Upon a superb throne, placed upon an immense car, and drawn by twelve coal-black steeds, four abreast, reposed the royal daughter of Ceres. Her rich dark hair was braided off her high pale forehead, and fell in voluptuous clusters over her back. A tiara sculptured out of a single brilliant, and which darted a flash like lightning on the surrounding multitude, was placed somewhat negligently on the right side of her head; but no jewels broke the entrancing swell of her swan-like neck, or were dimmed by the lustre of her ravishing arms. How fair was the Queen of Hell! How thrilling the solemn lustre of her violet eye! A robe, purple as the last hour of twilight, encompassed her transcendent form, studded with golden stars!

Through the dim hot streets of Tartarus moved the royal procession, until it reached the first winding of the river Styx. Here an immense assemblage of yachts and barges, dressed out with the infernal colours, denoted the appointed spot of the royal embarkation. Tiresias, dismounting from his chariot, and leaning on Manto, now approached her Majesty, and requesting her royal commands, recommended her to lose no time in getting on board.

‘When your Majesty is once on the Styx,’ observed the wily seer, ‘it may be somewhat difficult to recall you to Hades; but I know very little of Clotho, may it please your Majesty, if she have not already commenced her intrigues in Tartarus.’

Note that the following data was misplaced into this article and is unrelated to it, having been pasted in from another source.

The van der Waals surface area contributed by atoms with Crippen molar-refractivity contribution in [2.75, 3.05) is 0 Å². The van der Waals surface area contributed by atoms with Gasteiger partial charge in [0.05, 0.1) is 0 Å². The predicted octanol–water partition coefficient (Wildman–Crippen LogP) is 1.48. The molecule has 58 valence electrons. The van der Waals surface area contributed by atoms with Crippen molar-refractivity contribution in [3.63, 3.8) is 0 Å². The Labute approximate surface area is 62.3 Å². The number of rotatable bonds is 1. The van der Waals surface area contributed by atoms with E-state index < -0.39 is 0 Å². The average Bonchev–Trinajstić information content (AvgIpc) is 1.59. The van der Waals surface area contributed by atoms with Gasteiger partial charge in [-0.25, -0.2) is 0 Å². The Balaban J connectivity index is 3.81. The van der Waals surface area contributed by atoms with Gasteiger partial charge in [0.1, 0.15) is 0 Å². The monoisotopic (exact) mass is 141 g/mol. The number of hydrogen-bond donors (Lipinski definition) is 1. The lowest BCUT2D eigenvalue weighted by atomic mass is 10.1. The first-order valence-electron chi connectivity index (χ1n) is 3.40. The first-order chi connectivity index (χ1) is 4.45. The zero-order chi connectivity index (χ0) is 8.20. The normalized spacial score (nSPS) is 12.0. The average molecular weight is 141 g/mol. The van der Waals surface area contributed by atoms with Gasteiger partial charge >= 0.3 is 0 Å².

‘You alarm me!’ said Proserpine.

‘It was not my intention. Caution is not fear.’

‘But do you think that Pluto ———’

‘May it please your Majesty, I make it a rule never to think. I know too much.’

‘Let us embark immediately!’

‘Certainly; I would recommend your Majesty to get off at once. Myself and Manto will accompany you, and the cooks. If an order arrive to stay our departure, we can then send back the priests.’

‘You counsel well, Tiresias. I wish you had not been absent on my arrival. Affairs might have gone better.’

‘Not at all. Had I been in Hell, your enemies would have been more wary. Your Majesty’s excellent spirit carried you through triumphantly; but it will not do so twice. You turned them out, and I must keep them out.’

‘So be it, my dear friend.’ Thus saying, the Queen descended her throne, and leaving the rest of her retinue to follow with all possible despatch, embarked on board the infernal yacht, with Tiresias, Manto, the chief cook, and some chosen attendants, and bid adieu for the first time, not without agitation, to the gloomy banks of Tartarus.